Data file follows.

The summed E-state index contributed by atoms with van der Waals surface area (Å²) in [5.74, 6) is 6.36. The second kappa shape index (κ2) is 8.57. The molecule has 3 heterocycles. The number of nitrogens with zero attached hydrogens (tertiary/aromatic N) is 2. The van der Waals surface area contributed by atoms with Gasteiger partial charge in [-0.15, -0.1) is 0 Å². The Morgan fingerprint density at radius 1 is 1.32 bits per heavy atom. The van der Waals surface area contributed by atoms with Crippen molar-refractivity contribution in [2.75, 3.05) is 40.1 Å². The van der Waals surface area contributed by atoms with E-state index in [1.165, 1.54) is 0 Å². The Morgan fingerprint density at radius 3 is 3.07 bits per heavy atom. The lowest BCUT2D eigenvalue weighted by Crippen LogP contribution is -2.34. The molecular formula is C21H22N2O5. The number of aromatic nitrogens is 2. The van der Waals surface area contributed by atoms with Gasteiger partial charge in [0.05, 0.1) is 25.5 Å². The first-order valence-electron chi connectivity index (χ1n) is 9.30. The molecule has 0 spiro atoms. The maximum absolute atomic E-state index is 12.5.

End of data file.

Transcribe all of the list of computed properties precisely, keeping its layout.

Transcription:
The summed E-state index contributed by atoms with van der Waals surface area (Å²) in [5.74, 6) is 6.36. The second kappa shape index (κ2) is 8.57. The molecule has 3 heterocycles. The number of nitrogens with zero attached hydrogens (tertiary/aromatic N) is 2. The van der Waals surface area contributed by atoms with Gasteiger partial charge in [-0.15, -0.1) is 0 Å². The Morgan fingerprint density at radius 1 is 1.32 bits per heavy atom. The van der Waals surface area contributed by atoms with Crippen molar-refractivity contribution in [2.75, 3.05) is 40.1 Å². The van der Waals surface area contributed by atoms with E-state index in [1.165, 1.54) is 0 Å². The Morgan fingerprint density at radius 3 is 3.07 bits per heavy atom. The lowest BCUT2D eigenvalue weighted by Crippen LogP contribution is -2.34. The molecular formula is C21H22N2O5. The number of aromatic nitrogens is 2. The van der Waals surface area contributed by atoms with Gasteiger partial charge in [0.05, 0.1) is 25.5 Å². The first-order valence-electron chi connectivity index (χ1n) is 9.30. The molecule has 0 spiro atoms. The maximum absolute atomic E-state index is 12.5.